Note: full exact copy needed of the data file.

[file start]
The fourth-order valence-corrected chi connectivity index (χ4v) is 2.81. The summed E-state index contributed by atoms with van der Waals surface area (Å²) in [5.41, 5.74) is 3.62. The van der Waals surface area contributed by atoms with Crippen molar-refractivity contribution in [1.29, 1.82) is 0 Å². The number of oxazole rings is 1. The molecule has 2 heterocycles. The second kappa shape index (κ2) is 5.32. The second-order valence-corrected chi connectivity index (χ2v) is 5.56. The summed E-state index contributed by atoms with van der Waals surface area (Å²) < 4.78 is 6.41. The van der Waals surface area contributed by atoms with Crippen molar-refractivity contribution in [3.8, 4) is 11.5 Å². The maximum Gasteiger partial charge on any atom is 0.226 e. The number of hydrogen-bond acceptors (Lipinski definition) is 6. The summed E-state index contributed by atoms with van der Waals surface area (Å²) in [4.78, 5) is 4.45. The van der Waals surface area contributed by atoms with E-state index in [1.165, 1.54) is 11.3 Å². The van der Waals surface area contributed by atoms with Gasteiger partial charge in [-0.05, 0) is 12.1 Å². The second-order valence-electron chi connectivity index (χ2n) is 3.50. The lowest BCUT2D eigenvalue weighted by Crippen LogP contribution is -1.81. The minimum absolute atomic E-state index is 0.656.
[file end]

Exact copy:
The fourth-order valence-corrected chi connectivity index (χ4v) is 2.81. The summed E-state index contributed by atoms with van der Waals surface area (Å²) in [5.41, 5.74) is 3.62. The van der Waals surface area contributed by atoms with Crippen molar-refractivity contribution in [1.29, 1.82) is 0 Å². The number of oxazole rings is 1. The molecule has 2 heterocycles. The second kappa shape index (κ2) is 5.32. The second-order valence-corrected chi connectivity index (χ2v) is 5.56. The summed E-state index contributed by atoms with van der Waals surface area (Å²) < 4.78 is 6.41. The van der Waals surface area contributed by atoms with Crippen molar-refractivity contribution in [3.8, 4) is 11.5 Å². The maximum Gasteiger partial charge on any atom is 0.226 e. The number of hydrogen-bond acceptors (Lipinski definition) is 6. The summed E-state index contributed by atoms with van der Waals surface area (Å²) in [4.78, 5) is 4.45. The van der Waals surface area contributed by atoms with E-state index in [1.165, 1.54) is 11.3 Å². The van der Waals surface area contributed by atoms with Gasteiger partial charge in [-0.05, 0) is 12.1 Å². The second-order valence-electron chi connectivity index (χ2n) is 3.50. The lowest BCUT2D eigenvalue weighted by Crippen LogP contribution is -1.81. The minimum absolute atomic E-state index is 0.656.